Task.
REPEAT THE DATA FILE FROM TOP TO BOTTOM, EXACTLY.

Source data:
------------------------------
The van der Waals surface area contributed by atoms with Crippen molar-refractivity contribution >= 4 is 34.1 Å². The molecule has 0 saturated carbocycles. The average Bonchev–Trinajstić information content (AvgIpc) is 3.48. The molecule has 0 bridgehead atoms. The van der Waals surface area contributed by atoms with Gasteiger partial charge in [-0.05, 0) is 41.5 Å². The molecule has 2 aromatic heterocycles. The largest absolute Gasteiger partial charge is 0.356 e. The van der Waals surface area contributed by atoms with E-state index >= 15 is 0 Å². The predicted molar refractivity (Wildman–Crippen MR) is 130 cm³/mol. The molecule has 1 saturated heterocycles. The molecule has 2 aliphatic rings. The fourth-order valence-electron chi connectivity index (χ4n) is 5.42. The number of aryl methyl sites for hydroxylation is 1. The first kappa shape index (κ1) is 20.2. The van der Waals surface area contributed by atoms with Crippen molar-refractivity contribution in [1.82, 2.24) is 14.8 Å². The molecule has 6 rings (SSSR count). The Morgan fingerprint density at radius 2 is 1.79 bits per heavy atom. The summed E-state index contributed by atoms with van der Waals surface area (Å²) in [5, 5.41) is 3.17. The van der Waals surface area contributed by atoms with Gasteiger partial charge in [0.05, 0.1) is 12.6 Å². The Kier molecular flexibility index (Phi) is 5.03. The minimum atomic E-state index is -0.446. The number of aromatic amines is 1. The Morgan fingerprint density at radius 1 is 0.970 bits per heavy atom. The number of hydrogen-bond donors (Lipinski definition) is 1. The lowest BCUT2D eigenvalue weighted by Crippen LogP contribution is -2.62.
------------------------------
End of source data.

The van der Waals surface area contributed by atoms with Crippen molar-refractivity contribution >= 4 is 34.1 Å². The molecule has 0 saturated carbocycles. The average Bonchev–Trinajstić information content (AvgIpc) is 3.48. The molecule has 0 bridgehead atoms. The van der Waals surface area contributed by atoms with Gasteiger partial charge in [-0.05, 0) is 41.5 Å². The molecule has 2 aromatic heterocycles. The largest absolute Gasteiger partial charge is 0.356 e. The van der Waals surface area contributed by atoms with E-state index >= 15 is 0 Å². The predicted molar refractivity (Wildman–Crippen MR) is 130 cm³/mol. The molecule has 1 saturated heterocycles. The molecule has 2 aliphatic rings. The fourth-order valence-electron chi connectivity index (χ4n) is 5.42. The number of aryl methyl sites for hydroxylation is 1. The first kappa shape index (κ1) is 20.2. The van der Waals surface area contributed by atoms with Crippen molar-refractivity contribution in [1.82, 2.24) is 14.8 Å². The molecule has 6 rings (SSSR count). The Morgan fingerprint density at radius 2 is 1.79 bits per heavy atom. The summed E-state index contributed by atoms with van der Waals surface area (Å²) in [5, 5.41) is 3.17. The van der Waals surface area contributed by atoms with Gasteiger partial charge in [0.05, 0.1) is 12.6 Å². The Kier molecular flexibility index (Phi) is 5.03. The minimum atomic E-state index is -0.446. The number of aromatic amines is 1. The Morgan fingerprint density at radius 1 is 0.970 bits per heavy atom. The number of hydrogen-bond donors (Lipinski definition) is 1. The lowest BCUT2D eigenvalue weighted by Crippen LogP contribution is -2.62.